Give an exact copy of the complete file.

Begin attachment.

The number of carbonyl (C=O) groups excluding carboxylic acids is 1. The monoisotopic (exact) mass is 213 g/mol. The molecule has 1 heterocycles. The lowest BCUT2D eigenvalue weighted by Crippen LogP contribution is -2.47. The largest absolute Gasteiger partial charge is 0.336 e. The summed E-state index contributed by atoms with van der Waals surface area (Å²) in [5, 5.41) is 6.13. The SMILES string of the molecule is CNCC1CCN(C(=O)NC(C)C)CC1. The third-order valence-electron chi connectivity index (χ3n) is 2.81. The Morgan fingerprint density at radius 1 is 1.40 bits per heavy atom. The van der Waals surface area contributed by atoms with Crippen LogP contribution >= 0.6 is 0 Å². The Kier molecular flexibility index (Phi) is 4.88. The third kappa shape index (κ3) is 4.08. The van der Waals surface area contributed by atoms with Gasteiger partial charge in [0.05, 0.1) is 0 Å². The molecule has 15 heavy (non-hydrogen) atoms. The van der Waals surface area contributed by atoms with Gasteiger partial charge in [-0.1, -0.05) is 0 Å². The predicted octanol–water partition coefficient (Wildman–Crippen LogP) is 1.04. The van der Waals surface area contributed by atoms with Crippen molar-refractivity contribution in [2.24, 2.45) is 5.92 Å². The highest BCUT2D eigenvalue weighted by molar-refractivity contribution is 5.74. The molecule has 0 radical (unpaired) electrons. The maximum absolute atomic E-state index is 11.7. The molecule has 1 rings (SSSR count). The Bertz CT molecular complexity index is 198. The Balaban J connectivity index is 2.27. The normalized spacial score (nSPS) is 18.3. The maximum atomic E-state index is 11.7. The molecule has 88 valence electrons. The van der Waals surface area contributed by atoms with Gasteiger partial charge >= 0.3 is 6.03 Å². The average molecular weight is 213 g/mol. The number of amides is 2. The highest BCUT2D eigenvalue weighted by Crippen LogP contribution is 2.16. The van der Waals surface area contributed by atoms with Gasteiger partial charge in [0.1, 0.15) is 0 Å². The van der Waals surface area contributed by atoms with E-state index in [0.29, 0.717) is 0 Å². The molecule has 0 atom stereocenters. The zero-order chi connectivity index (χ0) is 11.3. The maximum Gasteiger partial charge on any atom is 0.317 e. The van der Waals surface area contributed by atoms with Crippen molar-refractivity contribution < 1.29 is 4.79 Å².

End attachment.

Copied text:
The number of carbonyl (C=O) groups excluding carboxylic acids is 1. The monoisotopic (exact) mass is 213 g/mol. The molecule has 1 heterocycles. The lowest BCUT2D eigenvalue weighted by Crippen LogP contribution is -2.47. The largest absolute Gasteiger partial charge is 0.336 e. The summed E-state index contributed by atoms with van der Waals surface area (Å²) in [5, 5.41) is 6.13. The SMILES string of the molecule is CNCC1CCN(C(=O)NC(C)C)CC1. The third-order valence-electron chi connectivity index (χ3n) is 2.81. The Morgan fingerprint density at radius 1 is 1.40 bits per heavy atom. The van der Waals surface area contributed by atoms with Crippen LogP contribution >= 0.6 is 0 Å². The Kier molecular flexibility index (Phi) is 4.88. The third kappa shape index (κ3) is 4.08. The van der Waals surface area contributed by atoms with Gasteiger partial charge in [0.05, 0.1) is 0 Å². The molecule has 15 heavy (non-hydrogen) atoms. The van der Waals surface area contributed by atoms with Gasteiger partial charge in [-0.1, -0.05) is 0 Å². The predicted octanol–water partition coefficient (Wildman–Crippen LogP) is 1.04. The van der Waals surface area contributed by atoms with Crippen molar-refractivity contribution in [2.24, 2.45) is 5.92 Å². The highest BCUT2D eigenvalue weighted by molar-refractivity contribution is 5.74. The molecule has 0 radical (unpaired) electrons. The maximum absolute atomic E-state index is 11.7. The molecule has 1 rings (SSSR count). The Bertz CT molecular complexity index is 198. The Balaban J connectivity index is 2.27. The normalized spacial score (nSPS) is 18.3. The maximum atomic E-state index is 11.7. The molecule has 88 valence electrons. The van der Waals surface area contributed by atoms with Gasteiger partial charge >= 0.3 is 6.03 Å². The average molecular weight is 213 g/mol. The number of amides is 2. The highest BCUT2D eigenvalue weighted by Crippen LogP contribution is 2.16. The van der Waals surface area contributed by atoms with Gasteiger partial charge in [0.1, 0.15) is 0 Å². The van der Waals surface area contributed by atoms with E-state index in [0.29, 0.717) is 0 Å². The molecule has 0 atom stereocenters. The zero-order chi connectivity index (χ0) is 11.3. The maximum Gasteiger partial charge on any atom is 0.317 e. The van der Waals surface area contributed by atoms with Crippen molar-refractivity contribution < 1.29 is 4.79 Å².